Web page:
Scene 1

[As stage fright hits her, Claire prefaces her performance with a 20th-century expletive, omitted here]

Verse 1:

Here’s to all you lads and lasses that go out this way.

Be sure to tip your coggie when you take her out to play.

The lads and lasses toy and kiss.

The lads never think what they do is amiss.

Because there’s Kent, and Keen, and there’s Aberdeen,

And there’s nane [none] as muckle as Strath-bogie-wogie.

Verse 2:

For every lad’ll wander just to have his lass,

And when they see a pintle rise, they’ll raise a glass,

And rowe about their wanton een.

They dance the reel as the troopers go over the lea.

Because there’s Kent, and Keen, and there’s Aberdeen,

And there’s nane as muckle as Strath-bogie-wogie.

A-root, a-toot, a-rooty a-doot….

Scene 2 (continuation)

[scatting]

He giggled, goggled me.

He was a banger.

He sought the prize between my thighs,

became a hanger.

[next is only a partially audible stanza as attention shifts to the crowd where Murtagh makes inquiries about Jamie Fraser]

[something] muckle chump [?]

I suppled both the ends…. [per 6th stanza of the original song (see link from previous post for details)] [something, something] boogie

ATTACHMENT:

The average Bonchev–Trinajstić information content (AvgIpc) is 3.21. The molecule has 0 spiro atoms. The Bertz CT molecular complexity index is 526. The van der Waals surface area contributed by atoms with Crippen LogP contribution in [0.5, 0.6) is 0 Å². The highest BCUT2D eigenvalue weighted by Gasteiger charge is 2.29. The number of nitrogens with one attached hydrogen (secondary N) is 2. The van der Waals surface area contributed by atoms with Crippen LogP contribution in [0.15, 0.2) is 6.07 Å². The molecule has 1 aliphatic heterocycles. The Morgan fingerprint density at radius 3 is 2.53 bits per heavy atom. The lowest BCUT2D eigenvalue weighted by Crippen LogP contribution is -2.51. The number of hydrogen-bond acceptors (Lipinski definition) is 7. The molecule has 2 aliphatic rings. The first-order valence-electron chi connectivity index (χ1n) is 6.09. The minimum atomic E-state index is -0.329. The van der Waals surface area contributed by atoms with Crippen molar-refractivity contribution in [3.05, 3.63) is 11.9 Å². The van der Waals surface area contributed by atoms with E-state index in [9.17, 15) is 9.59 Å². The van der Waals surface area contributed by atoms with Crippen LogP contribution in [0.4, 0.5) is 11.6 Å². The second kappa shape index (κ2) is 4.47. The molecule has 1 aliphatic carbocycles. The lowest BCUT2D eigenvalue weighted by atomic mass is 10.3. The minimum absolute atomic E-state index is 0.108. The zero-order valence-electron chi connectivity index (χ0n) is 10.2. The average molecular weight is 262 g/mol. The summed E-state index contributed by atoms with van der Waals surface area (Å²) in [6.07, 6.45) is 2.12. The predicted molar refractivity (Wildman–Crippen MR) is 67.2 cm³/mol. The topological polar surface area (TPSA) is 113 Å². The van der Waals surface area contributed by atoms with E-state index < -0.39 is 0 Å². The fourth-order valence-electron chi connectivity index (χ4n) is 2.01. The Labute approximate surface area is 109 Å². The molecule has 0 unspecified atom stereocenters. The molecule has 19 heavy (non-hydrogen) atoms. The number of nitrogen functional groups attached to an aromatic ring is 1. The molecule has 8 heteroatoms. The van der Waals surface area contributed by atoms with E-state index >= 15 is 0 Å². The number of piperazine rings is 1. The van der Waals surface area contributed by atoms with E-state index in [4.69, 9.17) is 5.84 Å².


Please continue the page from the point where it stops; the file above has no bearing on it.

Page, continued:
[refrain repeats:]

Because there’s Kent, and Keen, and there’s Aberdeen,

But there’s nane as muckle as the Strath-bogie-wogie.

[Claire signals instrumental accompaniment to halt for her a capella finale:]

No, there’s nane as muckle as the wanton toun of Strathbogie.

Credits: song by Don Raye and Hughie Prince (1941), brought to popular culture by the Andrews Sisters; lyrics based on “The Reels o Bogie” and adapted by the writers and producers at Outlander Starz and Sony Pictures Television.

For fascinating insights into the score created for what he calls Outlander’s “trilogy” of episodes concluding with “The Search,” visit series composer Bear McCreary’s Outlander site at the following page: http://www.bearmccreary.com/#blog/blog/outlander-lallybroch-the-watch-the-search/. He emphasizes the ever-present Scottish folk elements in these episodes of the series.

To learn the meaning of these adapted lyrics and to access and learn about the original—much naughtier—song lyrics, see my earlier post: “Scotland’s Burns and Outlander rival Shakespeare’s bawdy.”

To see and hear the adapted song and lyrics in action (totally worth it), catch re-runs of the episode “The Search,” showing this week on Starz, or stream it online. Mature audiences only.


For more posts using Scots and/or Scottish Gaelic terms for body parts, or trippy poems about mammals and stones (and possibly some stoned mammals), try: